Full text: Proceedings, XXth congress (Part 7)

J.H. Chandler *, S. Rice "and M. Church? 
“ Dept. Civil and Building Engineering, Loughborough University, LE11 3TU, UK - J.H.Chandler@lboro.ac.uk 
P Dept. Geography, Loughborough University, LE1 1 3TU, UK — S.Rice@Iboro.ac.uk 
- Dept. Geography, The University of British Columbia, Vancouver, Canada- mchurch @geog.ubc.ca 
KEYWORDS: Hydrology, Classification, Scale, Texture. Orthoimage, Land Cover, Aerial. 
Colour aerial photography has the potential to identify and classify the size characteristics of exposed riverbed sediments over 
large areas efficiently. This paper describes the findings of a pilot project that sought to assess this potential and consider the 
impact of photo-scale on the accuracy of classifications obtained. 
Colour multi-scale digital imagery was acquired of a test area (120 x 80m) at scales of 10,000, 5,000, 3,000, 2.000 and 1.000 
using a helicopter and a hand-held Kodak DCS460 high-resolution digital camera. Intensive ground work obtained conventional 
grain size parameters (Wolman samples), requiring 15 person da 
a | and 2 m high resolution digital elevation model (DEM) 
ys of fieldwork. This was supplemented with the measurement of 
and photo-control, using a motorised Total Station. Conventional 
photogrammetric processing and the DEM were then used to create orthophotos of the test area at differing photo-scales. 
Supervised classification methods were adopted to classif 
y each pixel into one of five classes: sand. sandy gravel, pebble, clean 
gravel and cobbles. Comparison with the known ground truth achieved a success rate initially of only 3896 at 1:5,000 photo-scale, 
but developments enabled this to be increased to a more encouraging 49%. Similar tests were conducted using orthophotos at 
other scales (1:3,000 and 1:10,000) and similar improvements were achieved using the approaches developed. 
A key parameter that indicates bed roughness and is of significant biological interest, is the percentage content of sand. Further 
work was carried out to ascertain whether this simple parameter could be extracted from the imagery at differing photo-scales. The 
dataset derived by the supervised classification procedure was converted to percentage sand using a 5x5 convolution filter. It was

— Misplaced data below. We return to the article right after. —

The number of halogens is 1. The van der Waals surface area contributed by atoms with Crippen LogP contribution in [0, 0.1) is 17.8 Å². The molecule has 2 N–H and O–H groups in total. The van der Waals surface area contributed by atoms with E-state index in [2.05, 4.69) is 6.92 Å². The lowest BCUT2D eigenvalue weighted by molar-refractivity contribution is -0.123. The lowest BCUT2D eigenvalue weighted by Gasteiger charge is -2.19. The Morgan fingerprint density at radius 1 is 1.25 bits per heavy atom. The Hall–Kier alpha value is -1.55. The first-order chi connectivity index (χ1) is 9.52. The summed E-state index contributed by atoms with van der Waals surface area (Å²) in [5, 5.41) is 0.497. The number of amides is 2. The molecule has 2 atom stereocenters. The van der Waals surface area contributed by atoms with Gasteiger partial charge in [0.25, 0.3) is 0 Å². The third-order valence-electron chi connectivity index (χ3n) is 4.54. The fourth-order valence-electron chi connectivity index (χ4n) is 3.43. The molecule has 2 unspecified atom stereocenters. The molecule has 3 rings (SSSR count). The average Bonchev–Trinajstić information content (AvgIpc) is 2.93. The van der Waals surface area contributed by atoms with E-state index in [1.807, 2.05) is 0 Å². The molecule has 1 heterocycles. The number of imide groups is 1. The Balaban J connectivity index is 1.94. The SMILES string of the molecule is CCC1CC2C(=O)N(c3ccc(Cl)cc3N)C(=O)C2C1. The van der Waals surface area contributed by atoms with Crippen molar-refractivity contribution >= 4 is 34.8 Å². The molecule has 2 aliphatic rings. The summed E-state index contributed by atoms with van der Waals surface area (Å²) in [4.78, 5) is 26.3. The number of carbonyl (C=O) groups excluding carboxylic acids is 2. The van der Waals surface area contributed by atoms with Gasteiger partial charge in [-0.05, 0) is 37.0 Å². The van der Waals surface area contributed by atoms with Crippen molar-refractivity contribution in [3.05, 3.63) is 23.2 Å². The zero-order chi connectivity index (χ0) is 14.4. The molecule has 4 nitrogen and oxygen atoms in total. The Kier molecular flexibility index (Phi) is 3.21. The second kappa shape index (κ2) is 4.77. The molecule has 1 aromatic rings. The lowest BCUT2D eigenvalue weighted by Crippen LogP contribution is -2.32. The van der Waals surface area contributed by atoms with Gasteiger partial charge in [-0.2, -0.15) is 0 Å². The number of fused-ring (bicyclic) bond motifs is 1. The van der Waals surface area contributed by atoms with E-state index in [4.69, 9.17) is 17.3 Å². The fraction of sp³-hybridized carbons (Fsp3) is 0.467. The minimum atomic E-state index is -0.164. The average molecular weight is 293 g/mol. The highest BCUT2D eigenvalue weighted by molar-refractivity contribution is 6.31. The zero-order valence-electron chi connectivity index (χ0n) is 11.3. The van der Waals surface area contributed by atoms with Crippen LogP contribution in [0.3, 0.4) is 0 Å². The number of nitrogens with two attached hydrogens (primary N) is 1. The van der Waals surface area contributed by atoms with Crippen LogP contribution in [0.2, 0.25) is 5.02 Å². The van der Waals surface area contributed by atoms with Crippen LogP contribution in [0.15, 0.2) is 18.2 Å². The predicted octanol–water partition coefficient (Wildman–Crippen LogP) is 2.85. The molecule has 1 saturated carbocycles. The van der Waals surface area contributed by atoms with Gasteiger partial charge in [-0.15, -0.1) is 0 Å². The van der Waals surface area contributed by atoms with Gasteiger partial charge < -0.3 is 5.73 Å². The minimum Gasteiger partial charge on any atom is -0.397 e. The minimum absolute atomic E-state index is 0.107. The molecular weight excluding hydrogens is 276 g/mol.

hoped to assess the accuracy of the classification by comparing this percentage sand map with a similar map derived from the 
intensive fieldwork. However, the enormous improvement in spatial resolution demonstrated that the two datasets were not 
directly comparable. Despite this, it was evident that overall sand distribution was clearly revealed using both the 1:5,000 and 
1:10,000 scale imagery. More significantly, it was apparent that significant savings in time and effort would be accrued if the 
methods developed in the study were to be used to map and classify large areas of dry river-bed using colour aerial photography. 
Gravel-bed rivers form the upper reaches of virtually all river 
networks and are ubiquitous across the world. They are a major 
source of aggregate for construction, support important 
fisheries, and provide (and frequently threaten) crucial 
transportation corridors. The sediment particles that make up 
the surface of a gravel-bed river define hydraulic roughness, 
control bed material mobility and provide benthic habitat, but 
accurate characterisation of the surface material is notoriously 
difficult. Hydraulic sorting produces a patchwork of textures 
across the channel bed so that a large number of point samples 
is required to parameterise a reach (Wolcott & Church, 1991). 
In addition, even homogeneous sedimentary patches known as 
"facies" can exhibit a range in grain size that spans two or three 
orders of magnitude, so that precise estimates require many 
measurements | (ISO, | 1992). Conventional measurement 
techniques (Fripp & Diplas, 1993) are extremely labour 
intensive and sampling is therefore costly. This typically leads 
to inadequate characterisation of individual sites and to 
sampling programmes that compromise spatial or temporal 
representation. Moreover, conventional sampling methods are 
invasive, destroying the very substrate that is being monitored. 
Although aerial photography is widely acquired in river 
engineering and commonly used for basic mapping, the 
potential of remotely sensed imagery to provide additional 
information about river systems has not yet been fully realised 
(Gilvear, 1999: Lane, 2001). Recent work using Lidar, multi 
and hyper-spectral data, has focussed on the derivation of high 
resolution digital elevation models (DEMs), the classification of 
stream morphology and the estimation of water depth (e.g. 
Gilvear et al, 1995; Thompson et al, 1998: Marks and Bates, 
2000; Wright et al., 2000; Westaway et al., 2001). No published 
work to date has presented methods for the automated 
characterisation of river bed material facies from aerial 
photography, though this has recently been flagged as a key 
challenge (Gilvear, 2001) and Lane (2001) highlights the 
relevance of texture operators in this context. 
This paper describes a pilot study carried out on the Fraser 
River, British Columbia, Canada as part of an ongoing research 
and management project (Church, 2003). The principal aim of 
this study was to assess the potential of colour aerial 
photography for riverbed classification. Objectives were to 
assess the influence of photo-scale upon the classifications and 
to ascertain whether the large archive of grey scale imagery 
could be also used for such bed classifications. 

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